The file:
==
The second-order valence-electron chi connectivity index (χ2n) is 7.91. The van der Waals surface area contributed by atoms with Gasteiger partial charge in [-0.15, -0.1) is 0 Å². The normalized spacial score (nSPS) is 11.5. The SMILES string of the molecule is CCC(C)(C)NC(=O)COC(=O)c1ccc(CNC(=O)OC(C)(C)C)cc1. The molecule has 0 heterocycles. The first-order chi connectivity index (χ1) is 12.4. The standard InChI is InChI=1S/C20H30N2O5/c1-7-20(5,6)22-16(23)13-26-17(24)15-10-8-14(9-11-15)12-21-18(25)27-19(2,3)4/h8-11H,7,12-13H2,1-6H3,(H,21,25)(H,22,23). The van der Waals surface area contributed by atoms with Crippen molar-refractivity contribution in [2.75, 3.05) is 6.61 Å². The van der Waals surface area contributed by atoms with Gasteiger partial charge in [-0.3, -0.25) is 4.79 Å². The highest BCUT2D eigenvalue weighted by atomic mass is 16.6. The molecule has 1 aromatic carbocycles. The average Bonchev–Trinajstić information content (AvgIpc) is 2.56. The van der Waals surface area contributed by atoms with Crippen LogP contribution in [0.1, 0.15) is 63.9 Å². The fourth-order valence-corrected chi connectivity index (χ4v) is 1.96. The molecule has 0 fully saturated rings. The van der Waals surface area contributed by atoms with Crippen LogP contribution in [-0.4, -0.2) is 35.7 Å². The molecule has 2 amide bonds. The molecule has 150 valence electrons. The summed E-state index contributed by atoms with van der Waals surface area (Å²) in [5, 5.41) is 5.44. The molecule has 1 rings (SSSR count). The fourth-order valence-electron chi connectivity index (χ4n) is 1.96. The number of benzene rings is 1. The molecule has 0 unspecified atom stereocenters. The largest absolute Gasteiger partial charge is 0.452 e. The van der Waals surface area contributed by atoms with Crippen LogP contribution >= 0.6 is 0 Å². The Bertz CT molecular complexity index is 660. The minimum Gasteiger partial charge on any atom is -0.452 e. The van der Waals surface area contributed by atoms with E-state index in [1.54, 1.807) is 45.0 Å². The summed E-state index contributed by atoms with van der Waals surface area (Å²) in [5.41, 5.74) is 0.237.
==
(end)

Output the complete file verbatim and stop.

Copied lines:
The second-order valence-electron chi connectivity index (χ2n) is 7.91. The van der Waals surface area contributed by atoms with Gasteiger partial charge in [-0.15, -0.1) is 0 Å². The normalized spacial score (nSPS) is 11.5. The SMILES string of the molecule is CCC(C)(C)NC(=O)COC(=O)c1ccc(CNC(=O)OC(C)(C)C)cc1. The molecule has 0 heterocycles. The first-order chi connectivity index (χ1) is 12.4. The standard InChI is InChI=1S/C20H30N2O5/c1-7-20(5,6)22-16(23)13-26-17(24)15-10-8-14(9-11-15)12-21-18(25)27-19(2,3)4/h8-11H,7,12-13H2,1-6H3,(H,21,25)(H,22,23). The van der Waals surface area contributed by atoms with Crippen molar-refractivity contribution in [2.75, 3.05) is 6.61 Å². The van der Waals surface area contributed by atoms with Gasteiger partial charge in [-0.3, -0.25) is 4.79 Å². The highest BCUT2D eigenvalue weighted by atomic mass is 16.6. The molecule has 1 aromatic carbocycles. The average Bonchev–Trinajstić information content (AvgIpc) is 2.56. The van der Waals surface area contributed by atoms with Crippen LogP contribution in [0.1, 0.15) is 63.9 Å². The fourth-order valence-corrected chi connectivity index (χ4v) is 1.96. The molecule has 0 fully saturated rings. The van der Waals surface area contributed by atoms with Crippen LogP contribution in [-0.4, -0.2) is 35.7 Å². The molecule has 2 amide bonds. The molecule has 150 valence electrons. The summed E-state index contributed by atoms with van der Waals surface area (Å²) in [5, 5.41) is 5.44. The molecule has 1 rings (SSSR count). The fourth-order valence-electron chi connectivity index (χ4n) is 1.96. The number of benzene rings is 1. The molecule has 0 unspecified atom stereocenters. The largest absolute Gasteiger partial charge is 0.452 e. The van der Waals surface area contributed by atoms with Crippen LogP contribution >= 0.6 is 0 Å². The Bertz CT molecular complexity index is 660. The minimum Gasteiger partial charge on any atom is -0.452 e. The van der Waals surface area contributed by atoms with E-state index in [1.54, 1.807) is 45.0 Å². The summed E-state index contributed by atoms with van der Waals surface area (Å²) in [5.41, 5.74) is 0.237.